Long-duration energy storage (LDES) capacity to grow 400 times by 2040


The growing role of variable generation resources in the power grid has led to the perception, with significant analytic basis, that there will ultimately be a need to move beyond storage deployments with 4 hours of duration, currently dominated by lithium-ion batteries. This perception has resulted in calls for the use of long-duration energy storage, recognizing the potential for net load peaks that may extend to 8 or more hours under various scenarios of storage and renewable energy deployment.

Executives from 25 energy and technology companies launched the LDES Council during the United Nations climate change summit in Glasgow, Scotland. The group aims to educate companies, governments and utilities on long duration energy storage (LDES) technologies and encourage policies to support mass deployment of long-duration storage, generally defined as energy storage systems lasting at least four hours. The technology will be crucial to a decarbonized grid in order to store and dispatch energy at times when the sun is not shining or the wind is not blowing.

The Long Duration Energy Storage (LDES) Council & McKinsey & Company released a report titled: Net-zero power – long duration energy storage for a renewable grid.
LDES Council and McKinsey claim that by 2040 deployments of long-duration energy storage systems should be scaled up approximately 400 times present day levels to build a worldwide cost-optimal net-zero energy system, In order to make LDES economically viable, the report finds that LDES costs must decrease by 60%. That would require a total investment of between $1.5 trillion and $3 trillion around the world between 2022 and 2040, which the report says is equivalent to the amount spent on transmission and distribution networks every two to four years. Widespread deployment of LDES could provide up to 140 TWh of energy capacity by 2040, which would store 10% of all electricity consumed worldwide in a net-zero energy system. That would result in savings of 1.5 to 2.3 gigatons of carbon dioxide equivalent, 10 to 15% of today’s power sector emissions, the report said.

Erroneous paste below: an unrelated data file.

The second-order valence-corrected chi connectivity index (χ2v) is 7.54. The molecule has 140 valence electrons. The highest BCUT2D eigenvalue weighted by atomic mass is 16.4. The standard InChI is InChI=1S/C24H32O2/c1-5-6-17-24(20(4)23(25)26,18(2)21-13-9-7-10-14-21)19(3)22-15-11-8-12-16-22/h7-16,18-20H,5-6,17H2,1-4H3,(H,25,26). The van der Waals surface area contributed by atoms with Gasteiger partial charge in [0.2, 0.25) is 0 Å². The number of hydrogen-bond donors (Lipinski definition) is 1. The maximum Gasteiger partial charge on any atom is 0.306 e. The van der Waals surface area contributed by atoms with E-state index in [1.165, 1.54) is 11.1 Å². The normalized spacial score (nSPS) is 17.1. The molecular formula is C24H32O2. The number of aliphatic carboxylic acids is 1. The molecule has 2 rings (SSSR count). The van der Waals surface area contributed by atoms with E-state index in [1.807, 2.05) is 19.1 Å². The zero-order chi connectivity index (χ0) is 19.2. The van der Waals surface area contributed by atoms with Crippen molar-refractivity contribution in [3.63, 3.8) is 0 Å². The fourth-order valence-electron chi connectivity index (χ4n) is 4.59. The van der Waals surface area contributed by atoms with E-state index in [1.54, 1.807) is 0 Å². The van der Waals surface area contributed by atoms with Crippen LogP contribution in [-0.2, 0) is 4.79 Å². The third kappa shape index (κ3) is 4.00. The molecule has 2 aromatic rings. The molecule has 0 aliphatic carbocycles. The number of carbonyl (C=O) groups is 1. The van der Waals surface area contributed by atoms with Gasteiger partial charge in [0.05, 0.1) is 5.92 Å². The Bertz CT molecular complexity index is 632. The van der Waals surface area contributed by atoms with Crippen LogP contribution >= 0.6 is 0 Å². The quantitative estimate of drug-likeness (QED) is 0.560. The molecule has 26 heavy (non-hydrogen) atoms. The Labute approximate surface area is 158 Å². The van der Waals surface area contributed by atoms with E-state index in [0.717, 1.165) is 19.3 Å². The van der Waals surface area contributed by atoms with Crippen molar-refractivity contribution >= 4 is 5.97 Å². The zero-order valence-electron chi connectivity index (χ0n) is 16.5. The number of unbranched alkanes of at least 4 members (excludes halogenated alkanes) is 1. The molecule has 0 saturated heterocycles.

Furthermore, the report prepared by the LDES Council in collaboration with McKinsey & Company says that LDES deployment could “accelerate rapidly in the next few years,” especially as countries continue to expand renewable energy. Once renewables reach a 60 to 70% market share of bulk power systems, the report found, LDES will be catalyzed “as the lowest-cost flexibility solution.” However, before that deployment can take place, technology costs need to drop significantly, in line with the cost reductions in other renewable technologies spurred by more research and market knowledge. That’s a finding widely shared by energy experts; a in Nature Energy (NATURE ENERGY | VOL 6 | MAY 2021 | 506–516 | www.nature.com/natureenergy) found that the energy capacity cost for an LDES solution would have to drop to $10 per kWh to fully displace nuclear power and would have to get to $1 per kWh to displace natural gas power plants with carbon capture and sequestration.

However, the current momentum behind the industry and the clear role for LDES defined in the report means there is reason to think the lofty deployment goals could be achieved. This is a huge market and even if the penetration in terms of percentages is relatively low, it’s a really big and meaningful business with a bright future.